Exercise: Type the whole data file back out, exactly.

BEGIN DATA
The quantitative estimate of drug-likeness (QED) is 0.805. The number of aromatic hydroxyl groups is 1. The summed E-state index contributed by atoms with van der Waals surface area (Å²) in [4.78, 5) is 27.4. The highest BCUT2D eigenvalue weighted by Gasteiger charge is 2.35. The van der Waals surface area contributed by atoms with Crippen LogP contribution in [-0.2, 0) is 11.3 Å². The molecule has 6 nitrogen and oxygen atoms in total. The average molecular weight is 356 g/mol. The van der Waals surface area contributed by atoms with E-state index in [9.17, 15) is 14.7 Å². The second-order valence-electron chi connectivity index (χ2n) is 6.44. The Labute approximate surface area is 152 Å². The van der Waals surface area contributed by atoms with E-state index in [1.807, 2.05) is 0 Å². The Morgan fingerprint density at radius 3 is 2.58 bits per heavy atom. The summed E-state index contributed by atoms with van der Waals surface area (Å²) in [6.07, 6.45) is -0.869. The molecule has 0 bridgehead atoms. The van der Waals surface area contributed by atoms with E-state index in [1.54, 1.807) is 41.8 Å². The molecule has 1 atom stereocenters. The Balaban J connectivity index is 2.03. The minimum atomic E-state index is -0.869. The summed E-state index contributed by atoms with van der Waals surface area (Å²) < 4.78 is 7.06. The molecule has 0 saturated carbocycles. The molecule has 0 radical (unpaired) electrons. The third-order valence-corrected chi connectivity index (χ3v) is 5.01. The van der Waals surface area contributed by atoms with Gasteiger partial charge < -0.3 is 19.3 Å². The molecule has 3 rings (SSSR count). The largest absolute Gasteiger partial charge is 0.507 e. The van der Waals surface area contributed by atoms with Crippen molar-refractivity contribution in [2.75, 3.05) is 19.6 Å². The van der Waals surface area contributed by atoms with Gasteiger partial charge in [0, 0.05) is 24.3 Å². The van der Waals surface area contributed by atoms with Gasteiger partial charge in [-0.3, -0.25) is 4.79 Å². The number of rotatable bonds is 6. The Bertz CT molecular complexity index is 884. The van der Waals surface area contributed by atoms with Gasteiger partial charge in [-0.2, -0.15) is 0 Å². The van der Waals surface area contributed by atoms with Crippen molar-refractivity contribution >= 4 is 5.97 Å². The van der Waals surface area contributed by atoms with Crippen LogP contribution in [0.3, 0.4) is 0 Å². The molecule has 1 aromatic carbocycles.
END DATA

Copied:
The quantitative estimate of drug-likeness (QED) is 0.805. The number of aromatic hydroxyl groups is 1. The summed E-state index contributed by atoms with van der Waals surface area (Å²) in [4.78, 5) is 27.4. The highest BCUT2D eigenvalue weighted by Gasteiger charge is 2.35. The van der Waals surface area contributed by atoms with Crippen LogP contribution in [-0.2, 0) is 11.3 Å². The molecule has 6 nitrogen and oxygen atoms in total. The average molecular weight is 356 g/mol. The van der Waals surface area contributed by atoms with E-state index in [9.17, 15) is 14.7 Å². The second-order valence-electron chi connectivity index (χ2n) is 6.44. The Labute approximate surface area is 152 Å². The van der Waals surface area contributed by atoms with E-state index in [1.807, 2.05) is 0 Å². The Morgan fingerprint density at radius 3 is 2.58 bits per heavy atom. The summed E-state index contributed by atoms with van der Waals surface area (Å²) in [6.07, 6.45) is -0.869. The molecule has 0 bridgehead atoms. The van der Waals surface area contributed by atoms with E-state index in [1.54, 1.807) is 41.8 Å². The molecule has 1 atom stereocenters. The Balaban J connectivity index is 2.03. The minimum atomic E-state index is -0.869. The summed E-state index contributed by atoms with van der Waals surface area (Å²) < 4.78 is 7.06. The molecule has 0 saturated carbocycles. The molecule has 0 radical (unpaired) electrons. The third-order valence-corrected chi connectivity index (χ3v) is 5.01. The van der Waals surface area contributed by atoms with Gasteiger partial charge < -0.3 is 19.3 Å². The molecule has 3 rings (SSSR count). The largest absolute Gasteiger partial charge is 0.507 e. The van der Waals surface area contributed by atoms with Crippen molar-refractivity contribution in [2.75, 3.05) is 19.6 Å². The van der Waals surface area contributed by atoms with Gasteiger partial charge in [0, 0.05) is 24.3 Å². The van der Waals surface area contributed by atoms with Gasteiger partial charge in [-0.3, -0.25) is 4.79 Å². The number of rotatable bonds is 6. The Bertz CT molecular complexity index is 884. The van der Waals surface area contributed by atoms with Gasteiger partial charge in [-0.2, -0.15) is 0 Å². The van der Waals surface area contributed by atoms with Crippen molar-refractivity contribution >= 4 is 5.97 Å². The van der Waals surface area contributed by atoms with Crippen LogP contribution in [0.3, 0.4) is 0 Å². The molecule has 1 aromatic carbocycles.